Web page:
Originally published on Sat January 24, 2015 10:17 am
Jamie Cullum is the UK's best-selling contemporary jazz artist. He's collaborated with Paul McCartney, Clint Eastwood and Pharrell Williams. On his latest album, Interlude, he covers some distinctive jazz songs, with the help of a few friends.
Originally published on Fri January 23, 2015 4:18 pm
Writer Ben Yagoda has set out to explain a shift in American popular culture, one that happened in the early 1950s. Before then, songwriters like Irving Berlin, George and Ira Gershwin and Jerome Kern wrote popular songs that achieved a notable artistry, both in lyrics and music.
John Darnielle is the core, and sometimes only, member of the band the Mountain Goats. Thought by many to be "America's best non-hip-hop lyricist," he crafts songs that read like stories, and sound like they were recorded in his basement on a rickety tape deck.
Since 2005, Brooklyn's Budos Band has helped define and develop the modern Afro-soul sound for which Daptone Records is known. The group's previous albums have been heavily influenced by Ethiopian jazz. But on the new Burnt Offering, the 10-piece band has taken cues from '60s- and '70s-era psychedelia and hard rock. Songs like "The Sticks," performed live for KCRW's Morning Becomes Eclectic, showcase this new side.
In 1984, when a young Steven Bernstein first encountered the blind virtuoso New Orleans pianist and singer Henry Butler, he was astonished. "This is it," he recalls thinking. "This is like the music that I always imagined. Everything you ever loved about music, all being in one place. But now it's all coming from one person." Nearly two decades later, Butler and Bernstein finally had the chance to collaborate when they were booked for a run together at New York's Jazz Standard.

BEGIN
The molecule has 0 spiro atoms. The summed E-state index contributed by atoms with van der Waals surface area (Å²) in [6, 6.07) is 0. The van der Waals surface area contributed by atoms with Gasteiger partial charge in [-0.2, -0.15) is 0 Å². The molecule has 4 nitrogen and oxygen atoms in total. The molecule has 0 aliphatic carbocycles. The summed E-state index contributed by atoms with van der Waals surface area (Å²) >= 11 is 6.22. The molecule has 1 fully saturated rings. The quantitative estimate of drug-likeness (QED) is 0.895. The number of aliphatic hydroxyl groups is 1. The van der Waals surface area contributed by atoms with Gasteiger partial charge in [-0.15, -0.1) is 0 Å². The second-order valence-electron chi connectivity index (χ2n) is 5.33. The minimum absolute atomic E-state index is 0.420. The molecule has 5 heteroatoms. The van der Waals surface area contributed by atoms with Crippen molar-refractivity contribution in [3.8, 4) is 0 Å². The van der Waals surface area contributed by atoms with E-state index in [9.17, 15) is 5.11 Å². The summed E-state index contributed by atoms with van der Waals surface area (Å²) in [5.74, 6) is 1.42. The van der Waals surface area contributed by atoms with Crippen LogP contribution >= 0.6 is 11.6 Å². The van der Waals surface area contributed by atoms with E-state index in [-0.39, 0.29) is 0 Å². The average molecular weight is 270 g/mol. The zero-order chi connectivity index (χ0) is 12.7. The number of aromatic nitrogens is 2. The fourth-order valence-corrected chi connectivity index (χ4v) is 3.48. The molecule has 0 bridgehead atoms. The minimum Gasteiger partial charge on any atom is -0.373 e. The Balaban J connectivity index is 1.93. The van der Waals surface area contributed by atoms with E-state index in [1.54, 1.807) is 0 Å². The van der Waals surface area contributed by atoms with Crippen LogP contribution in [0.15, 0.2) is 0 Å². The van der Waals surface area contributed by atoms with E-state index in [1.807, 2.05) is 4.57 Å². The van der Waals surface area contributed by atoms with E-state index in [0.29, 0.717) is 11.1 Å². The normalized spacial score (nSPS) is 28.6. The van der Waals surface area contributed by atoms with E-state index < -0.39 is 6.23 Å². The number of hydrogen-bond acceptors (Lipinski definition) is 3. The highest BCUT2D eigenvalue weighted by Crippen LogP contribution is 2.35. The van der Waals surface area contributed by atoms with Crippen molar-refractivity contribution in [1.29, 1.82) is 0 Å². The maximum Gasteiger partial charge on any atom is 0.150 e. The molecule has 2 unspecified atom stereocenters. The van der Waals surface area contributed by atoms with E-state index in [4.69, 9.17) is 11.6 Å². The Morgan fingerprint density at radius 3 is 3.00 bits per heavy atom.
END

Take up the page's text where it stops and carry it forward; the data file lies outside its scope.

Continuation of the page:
For decades, David Murray was known as one of New York's most monstrously talented and astoundingly prolific artists — a tenor saxophonist who played and wrote for just about every imaginable context. He's still these things, but he lives in Europe now. So this year's Winter Jazzfest — already jam-packed with over 100 acts in two nights — saw fit to give New York audiences a proper saturation of what they'd been missing, presenting David Murray in three completely different sets.
Blue Note Records celebrated its 75th anniversary last year, marking three-quarters of a century issuing music by the biggest names in jazz history. The company continues to aspire to that standard, with a contemporary roster ever on the lookout for today's movers and shakers. The supergroup Our Point Of View — the name references a 1963 Herbie Hancock album — combines six of those Blue Note artists for a program of originals and classics heard on Blue Note Records alike.